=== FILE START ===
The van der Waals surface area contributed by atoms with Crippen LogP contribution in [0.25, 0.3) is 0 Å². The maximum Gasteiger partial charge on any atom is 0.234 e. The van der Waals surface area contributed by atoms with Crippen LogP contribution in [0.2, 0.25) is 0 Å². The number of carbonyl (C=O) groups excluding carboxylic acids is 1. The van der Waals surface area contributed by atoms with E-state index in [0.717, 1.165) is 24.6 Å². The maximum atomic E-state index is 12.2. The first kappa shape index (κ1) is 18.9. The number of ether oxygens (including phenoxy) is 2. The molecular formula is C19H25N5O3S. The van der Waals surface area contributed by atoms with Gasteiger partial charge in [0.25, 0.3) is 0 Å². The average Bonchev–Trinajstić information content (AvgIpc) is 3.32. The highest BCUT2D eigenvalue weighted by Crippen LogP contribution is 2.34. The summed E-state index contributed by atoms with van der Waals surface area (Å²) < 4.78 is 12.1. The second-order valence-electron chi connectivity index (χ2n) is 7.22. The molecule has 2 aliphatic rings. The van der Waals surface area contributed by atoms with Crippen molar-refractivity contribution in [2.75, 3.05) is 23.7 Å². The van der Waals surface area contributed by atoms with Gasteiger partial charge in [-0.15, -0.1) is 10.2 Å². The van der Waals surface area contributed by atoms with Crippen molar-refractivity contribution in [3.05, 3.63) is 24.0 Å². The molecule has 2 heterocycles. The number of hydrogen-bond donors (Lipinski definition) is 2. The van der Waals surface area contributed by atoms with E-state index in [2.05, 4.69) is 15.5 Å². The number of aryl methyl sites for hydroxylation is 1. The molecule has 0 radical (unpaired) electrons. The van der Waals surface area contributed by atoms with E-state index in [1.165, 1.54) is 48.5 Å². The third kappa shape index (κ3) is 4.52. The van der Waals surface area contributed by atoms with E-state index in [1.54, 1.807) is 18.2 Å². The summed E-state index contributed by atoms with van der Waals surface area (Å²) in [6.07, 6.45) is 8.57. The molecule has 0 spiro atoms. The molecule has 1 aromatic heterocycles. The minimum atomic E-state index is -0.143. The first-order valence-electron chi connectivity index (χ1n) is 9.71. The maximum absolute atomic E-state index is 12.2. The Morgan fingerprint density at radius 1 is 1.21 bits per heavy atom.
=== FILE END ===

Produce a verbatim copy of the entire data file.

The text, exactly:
The van der Waals surface area contributed by atoms with Crippen LogP contribution in [0.25, 0.3) is 0 Å². The maximum Gasteiger partial charge on any atom is 0.234 e. The van der Waals surface area contributed by atoms with Crippen LogP contribution in [0.2, 0.25) is 0 Å². The number of carbonyl (C=O) groups excluding carboxylic acids is 1. The van der Waals surface area contributed by atoms with E-state index in [0.717, 1.165) is 24.6 Å². The maximum atomic E-state index is 12.2. The first kappa shape index (κ1) is 18.9. The number of ether oxygens (including phenoxy) is 2. The molecular formula is C19H25N5O3S. The van der Waals surface area contributed by atoms with Gasteiger partial charge in [0.25, 0.3) is 0 Å². The average Bonchev–Trinajstić information content (AvgIpc) is 3.32. The highest BCUT2D eigenvalue weighted by Crippen LogP contribution is 2.34. The summed E-state index contributed by atoms with van der Waals surface area (Å²) < 4.78 is 12.1. The second-order valence-electron chi connectivity index (χ2n) is 7.22. The molecule has 2 aliphatic rings. The van der Waals surface area contributed by atoms with Crippen molar-refractivity contribution in [2.75, 3.05) is 23.7 Å². The van der Waals surface area contributed by atoms with Gasteiger partial charge in [-0.15, -0.1) is 10.2 Å². The van der Waals surface area contributed by atoms with Crippen molar-refractivity contribution in [3.05, 3.63) is 24.0 Å². The molecule has 2 heterocycles. The number of hydrogen-bond donors (Lipinski definition) is 2. The van der Waals surface area contributed by atoms with E-state index in [2.05, 4.69) is 15.5 Å². The number of aryl methyl sites for hydroxylation is 1. The molecule has 0 radical (unpaired) electrons. The van der Waals surface area contributed by atoms with E-state index in [1.165, 1.54) is 48.5 Å². The third kappa shape index (κ3) is 4.52. The van der Waals surface area contributed by atoms with E-state index in [1.54, 1.807) is 18.2 Å². The summed E-state index contributed by atoms with van der Waals surface area (Å²) in [6.07, 6.45) is 8.57. The molecule has 0 spiro atoms. The molecule has 1 aromatic heterocycles. The minimum atomic E-state index is -0.143. The first-order valence-electron chi connectivity index (χ1n) is 9.71. The maximum absolute atomic E-state index is 12.2. The Morgan fingerprint density at radius 1 is 1.21 bits per heavy atom.